Are “Flushable” Wipes Unconstitutional?

Courtesy of the State of Colorado

A new Washington D.C. law forbids companies from marketing their wet wipes as “flushable.” It turns out that the wipes themselves aren’t unconstitutional. Rather, Kimberly-Clark Corporation, a multi billion-dollar producer of flushable wipes, is suing D.C. over the right to market their wipes as “flushable.” Kimberly Clark contends that forbidding them from marketing their wipes as flushable, violates their first amendment rights. Interesting argument, don’t you think?

Class action lawsuits are springing up in the news on the Internet. Homeowners, cities, and others are fighting to be reimbursed by wipe makers from damages caused to their sewer pipes and city pump stations.
This month, a U.S. District Judge in Brooklyn certified the class action lawsuit initiated by a homeowners association (HOA) in New York against retail giants like Walmart, Target, Costco, and others. The suit seeks to ban companies from selling wipes in packages marked “flushable.” The HOA contends the wipes are costing the state of New York over $18 million a year. 
Wyoming, Minnesota filed a class action lawsuit against Proctor & Gamble, Kimberly-Clark, Nice-Pak and three additional wet wipe manufactures for marketing their wipes as “flushable.” The trial is not expected to begin until April 2018. However, a judge ruled this past year that Wyoming must collect, photograph, and videotape a third of all its sewer clogs over a 180-day span so that the companies’ lawyers could get a first-hand look at the mess (Yes, insert lawyer jokes here.)Thankfully, the city was allowed to dispose of the sewage after seven days.

The debate is even rising to a federal level. A Maryland congressman moved to prevent D.C. officials from enforcing the new law by trying to insert an amendment into an unrelated federal appropriations bill. Paul Strauss, one of the district’s two nonvoting “shadow” senators said, “Now they’re literally in our toilets.”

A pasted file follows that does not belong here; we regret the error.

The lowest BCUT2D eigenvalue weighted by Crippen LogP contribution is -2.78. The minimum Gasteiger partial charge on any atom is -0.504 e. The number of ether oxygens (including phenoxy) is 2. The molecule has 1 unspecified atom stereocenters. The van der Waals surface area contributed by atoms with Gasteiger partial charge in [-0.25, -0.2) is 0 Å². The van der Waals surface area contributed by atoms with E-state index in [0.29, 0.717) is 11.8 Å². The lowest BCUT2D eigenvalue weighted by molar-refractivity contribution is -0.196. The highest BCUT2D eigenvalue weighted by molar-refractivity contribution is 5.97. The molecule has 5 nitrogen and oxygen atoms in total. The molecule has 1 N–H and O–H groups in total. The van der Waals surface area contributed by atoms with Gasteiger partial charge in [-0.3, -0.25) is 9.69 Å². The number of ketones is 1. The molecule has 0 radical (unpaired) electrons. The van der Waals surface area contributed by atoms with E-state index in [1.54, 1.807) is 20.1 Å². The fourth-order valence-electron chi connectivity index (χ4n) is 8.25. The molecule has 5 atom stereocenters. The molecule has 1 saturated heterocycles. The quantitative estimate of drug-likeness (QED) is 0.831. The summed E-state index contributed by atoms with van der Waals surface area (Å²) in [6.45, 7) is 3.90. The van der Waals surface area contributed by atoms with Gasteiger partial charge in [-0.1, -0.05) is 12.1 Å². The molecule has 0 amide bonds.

Manufacturers have been actively lobbying Congress to repeal any local laws and protect their right to grow their businesses. The wipes market is a 6 billion dollar a year industry with sales growing 5 to 6 percent annually. In a win for the district, Rep. Andy Harris (R-Md.), who attempted to overturn the wet wipes law, ultimately withdrew his amendment at the last minute. The law is scheduled to take effect January 1, 2018. It bans the sale of wet wipes in the District unless they are made of biodegradable materials and are non-buoyant. They can only be labeled “flushable” if they break apart “in a short period after flushing in the low-force conditions of a sewer system.” Wipes that don’t meet that standard must be “clearly and conspicuously” labeled as something that “should not be flushed.”
Manufacturers of flushable wipes claim that their wipes break down in the toilet. Kimberly-Clark said it spent millions of dollars and over two decades of study to develop wipes that “lose strength” once they hit toilet water and “become increasingly likely to break into pieces” as they move through home plumbing and sewer pipes.

According to Kimberly-Clark “Cottonelle Flushable Cleansing Cloths are flushable due to patented technology that allows them to lose strength and break up when moving through the system after flushing.” Their marketing campaigns proudly state “Don’t just wipe … wash with Cottonelle FreshCare Flushable Cleansing Cloths — With a Quick Dry Performance to help you feel confidently clean and dry. “

One question that has yet to be asked; Why not just agree they are not flushable and instruct consumers to put them in the trash? Maybe it is because it makes consumers think about the psychology of flushable wipes. Am I buying flushable wipes because I can flush them? Why am I buying them?

Let us ponder that question.

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